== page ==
Wednesday, September 11, 2013

Pepper Palooza

 Half of the pepper patch
Peppers are a crop that require a lot of patience.  Especially if you start your own plants from seed.  Around the 1st of March I prep my planting trays and sow the seeds of peppers, eggplants and tomatoes and put them on a heat mat to sprout, then under grow lights where they grow along for about 6 weeks.  At that point, I step them up into larger pots and start to harden them off by putting them outside during the day and bringing them in at night, exposing them to more and more sun each day.  Around the 1st of May I set them into the garden beds and put the cages around them.  Then it's a waiting game until the first fruits begin to show color and fully ripen up, usually around mid August.  Six months before the first fruit, that is a long wait.  From that point on, its pepper city up to and often beyond frost.

They are actually pretty easy to grow, I just keep them watered and usually give them some extra fertilizer in the form of fish emulsion in mid-summer as they are starting to set fruits.  There are few pests that attack the plants, sometimes caterpillars can get into the fruits and cause them to rot, but generally they are free of problems.

Bowl of sweet, colorful, crisp goodness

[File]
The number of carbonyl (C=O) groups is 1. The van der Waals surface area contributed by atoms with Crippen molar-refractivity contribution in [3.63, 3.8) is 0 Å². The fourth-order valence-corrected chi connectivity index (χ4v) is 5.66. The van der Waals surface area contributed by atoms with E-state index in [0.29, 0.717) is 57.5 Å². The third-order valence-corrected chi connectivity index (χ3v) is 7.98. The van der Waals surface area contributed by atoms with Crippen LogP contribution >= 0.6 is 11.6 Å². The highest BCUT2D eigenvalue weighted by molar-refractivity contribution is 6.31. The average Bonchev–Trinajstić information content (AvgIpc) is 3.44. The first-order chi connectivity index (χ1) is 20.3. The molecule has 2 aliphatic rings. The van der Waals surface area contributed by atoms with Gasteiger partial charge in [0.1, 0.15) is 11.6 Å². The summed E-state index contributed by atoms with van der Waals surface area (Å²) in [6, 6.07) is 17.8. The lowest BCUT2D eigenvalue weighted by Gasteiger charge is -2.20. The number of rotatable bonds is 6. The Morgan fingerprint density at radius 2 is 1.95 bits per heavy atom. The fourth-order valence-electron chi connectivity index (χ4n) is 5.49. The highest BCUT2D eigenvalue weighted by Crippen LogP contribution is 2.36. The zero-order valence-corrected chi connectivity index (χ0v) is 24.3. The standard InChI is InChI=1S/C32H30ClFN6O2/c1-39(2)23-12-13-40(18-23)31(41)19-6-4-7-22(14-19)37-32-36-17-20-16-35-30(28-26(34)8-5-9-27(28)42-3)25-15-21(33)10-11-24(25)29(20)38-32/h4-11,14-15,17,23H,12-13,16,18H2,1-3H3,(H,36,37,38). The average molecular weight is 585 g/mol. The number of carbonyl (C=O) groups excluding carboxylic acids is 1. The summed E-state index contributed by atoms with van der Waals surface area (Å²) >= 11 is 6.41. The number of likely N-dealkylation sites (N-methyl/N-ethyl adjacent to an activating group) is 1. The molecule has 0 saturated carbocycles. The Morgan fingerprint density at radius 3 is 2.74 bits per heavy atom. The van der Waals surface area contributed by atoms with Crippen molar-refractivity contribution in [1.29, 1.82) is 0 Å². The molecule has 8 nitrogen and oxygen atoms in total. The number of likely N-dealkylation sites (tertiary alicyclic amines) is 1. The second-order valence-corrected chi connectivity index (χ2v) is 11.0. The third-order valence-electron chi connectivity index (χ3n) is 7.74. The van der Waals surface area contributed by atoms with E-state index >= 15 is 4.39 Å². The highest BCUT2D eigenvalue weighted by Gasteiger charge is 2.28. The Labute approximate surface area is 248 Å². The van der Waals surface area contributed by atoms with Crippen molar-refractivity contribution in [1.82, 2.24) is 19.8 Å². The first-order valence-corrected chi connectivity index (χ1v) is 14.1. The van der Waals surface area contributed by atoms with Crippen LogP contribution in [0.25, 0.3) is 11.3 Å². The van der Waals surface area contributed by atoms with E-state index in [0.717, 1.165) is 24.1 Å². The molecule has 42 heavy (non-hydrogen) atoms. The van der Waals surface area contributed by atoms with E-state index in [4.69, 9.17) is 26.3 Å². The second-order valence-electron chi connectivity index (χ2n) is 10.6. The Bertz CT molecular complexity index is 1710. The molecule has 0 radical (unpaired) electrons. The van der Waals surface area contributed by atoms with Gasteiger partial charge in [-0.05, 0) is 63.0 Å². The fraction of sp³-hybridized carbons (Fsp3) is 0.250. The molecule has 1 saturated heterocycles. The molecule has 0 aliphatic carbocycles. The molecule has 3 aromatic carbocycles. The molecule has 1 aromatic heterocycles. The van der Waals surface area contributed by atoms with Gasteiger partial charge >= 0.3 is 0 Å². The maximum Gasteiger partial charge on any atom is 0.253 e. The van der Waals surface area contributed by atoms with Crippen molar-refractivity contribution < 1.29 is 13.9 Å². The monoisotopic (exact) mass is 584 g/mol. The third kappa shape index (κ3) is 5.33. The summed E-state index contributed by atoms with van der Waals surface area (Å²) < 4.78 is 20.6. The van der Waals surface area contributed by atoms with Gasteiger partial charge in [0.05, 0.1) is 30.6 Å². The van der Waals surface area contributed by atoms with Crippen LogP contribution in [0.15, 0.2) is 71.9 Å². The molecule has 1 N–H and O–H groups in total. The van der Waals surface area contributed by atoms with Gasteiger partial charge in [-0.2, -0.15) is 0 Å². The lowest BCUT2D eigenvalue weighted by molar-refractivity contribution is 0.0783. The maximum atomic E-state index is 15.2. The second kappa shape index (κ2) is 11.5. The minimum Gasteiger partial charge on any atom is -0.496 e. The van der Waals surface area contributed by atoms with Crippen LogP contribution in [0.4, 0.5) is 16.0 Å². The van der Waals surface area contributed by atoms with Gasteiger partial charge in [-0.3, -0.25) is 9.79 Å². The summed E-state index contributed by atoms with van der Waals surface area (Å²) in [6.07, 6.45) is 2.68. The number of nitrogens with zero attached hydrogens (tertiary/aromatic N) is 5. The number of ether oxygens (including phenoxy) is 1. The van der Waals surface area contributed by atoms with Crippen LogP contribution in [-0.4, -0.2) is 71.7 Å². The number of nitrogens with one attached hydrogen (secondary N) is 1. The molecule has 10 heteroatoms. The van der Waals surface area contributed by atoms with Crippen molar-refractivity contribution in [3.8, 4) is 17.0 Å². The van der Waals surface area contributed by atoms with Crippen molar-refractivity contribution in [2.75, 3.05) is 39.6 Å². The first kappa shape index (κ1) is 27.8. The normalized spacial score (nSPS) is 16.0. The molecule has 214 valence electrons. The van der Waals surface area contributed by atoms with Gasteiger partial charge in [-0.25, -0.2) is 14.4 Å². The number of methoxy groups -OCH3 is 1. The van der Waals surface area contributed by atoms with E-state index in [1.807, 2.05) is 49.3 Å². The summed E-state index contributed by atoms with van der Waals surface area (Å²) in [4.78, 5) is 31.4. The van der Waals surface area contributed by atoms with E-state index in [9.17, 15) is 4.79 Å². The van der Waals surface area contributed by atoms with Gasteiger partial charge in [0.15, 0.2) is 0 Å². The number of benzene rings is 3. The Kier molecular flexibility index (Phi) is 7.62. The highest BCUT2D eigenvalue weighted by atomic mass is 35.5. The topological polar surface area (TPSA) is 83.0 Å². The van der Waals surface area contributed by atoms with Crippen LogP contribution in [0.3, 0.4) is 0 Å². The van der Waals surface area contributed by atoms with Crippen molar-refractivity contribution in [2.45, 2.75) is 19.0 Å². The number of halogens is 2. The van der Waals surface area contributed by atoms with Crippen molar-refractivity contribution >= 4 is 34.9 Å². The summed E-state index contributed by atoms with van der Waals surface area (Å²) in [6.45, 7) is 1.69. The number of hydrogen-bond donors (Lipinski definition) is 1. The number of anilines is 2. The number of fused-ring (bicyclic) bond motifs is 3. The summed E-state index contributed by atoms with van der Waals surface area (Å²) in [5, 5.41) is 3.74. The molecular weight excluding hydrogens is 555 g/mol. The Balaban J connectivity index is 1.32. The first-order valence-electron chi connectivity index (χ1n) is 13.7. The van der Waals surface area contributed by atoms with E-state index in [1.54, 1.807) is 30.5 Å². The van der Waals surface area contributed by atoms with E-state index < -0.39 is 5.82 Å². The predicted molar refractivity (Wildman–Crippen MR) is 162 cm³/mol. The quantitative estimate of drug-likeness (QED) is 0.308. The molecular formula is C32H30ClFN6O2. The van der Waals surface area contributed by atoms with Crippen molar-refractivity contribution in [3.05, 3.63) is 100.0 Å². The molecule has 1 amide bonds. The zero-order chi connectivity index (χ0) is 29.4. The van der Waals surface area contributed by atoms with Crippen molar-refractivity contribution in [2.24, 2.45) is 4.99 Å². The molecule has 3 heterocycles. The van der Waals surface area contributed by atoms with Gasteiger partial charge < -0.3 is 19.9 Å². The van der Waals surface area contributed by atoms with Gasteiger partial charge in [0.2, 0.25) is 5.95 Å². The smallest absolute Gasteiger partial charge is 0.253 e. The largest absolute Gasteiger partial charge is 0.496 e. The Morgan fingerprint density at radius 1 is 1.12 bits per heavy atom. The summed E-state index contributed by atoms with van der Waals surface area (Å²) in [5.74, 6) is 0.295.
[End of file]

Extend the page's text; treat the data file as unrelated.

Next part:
I have no interest in green peppers unless they are the hot varieties.  I grow 1 plant of serranos every season which produces enough peppers for an army.  I also grow at least one of the medium hot chiles such as anaheims, poblanos or pasillas each year.  But my true faves are the sweet and colorful bell peppers; red, orange and yellow as well as the Italian stuffing peppers.  I have Carmen this year and sometimes I plant Corno di toros which are nice as they also have yellow and orange fruits in addition to the red.  This year I have a Marconi Gold which is a bright yellow stuffing pepper the same size as the Carmen.  And finally the pimentos which are so meaty and rich roasted and either dressed in olive oil for salads or appetizers or chopped for good old pimento cheese.  

All of the peppers freeze really well too and so I roast and freeze them or chop and freeze the colored bells to use in soups, stirs fries and other dishes through the winter.  Small hot peppers can be frozen whole and the chopped peppers need no prep or cooking, just core and seed, chop and toss in freezer bags, so easy.

We are eating lots of these now raw in salads, dipped in hummus, sauteed in pasta dishes.  The only down side is that there isn't a lot of other stuff coming out of the garden at the moment, the tomatoes are finished, the eggplants are making a few, the beans are winding down, and now I am waiting eagerly for the fall greens to start up but it will be a while.

Just yesterday I sowed seed for lettuce, spinach, radishes and turnips.  I put in another batch of carrots as the first planting from a month ago came up sparsely.  The beets look good and are already about 3 inches tall, so they will be the first greens we get to eat this fall.  I also need to pull out the tomato plants dead or dying to make room for the brassicas.  Little broccoli, cabbage and collard plants are sitting in pots and really want to be in the ground.  I do have quite a few frozen greens from the spring so I guess I'll eat those  while I wait for the new ones to come on,

Truthfully, there is never a shortage of food around here, I'm only complaining because, well, I don't know why I'm complaining, it's foolish!

1 comment:

Carol Henderon said...

Yes, nothing to complain about I'd say! Who knew all the loving care that went into the early days in pepper life. Gorgeous snaps.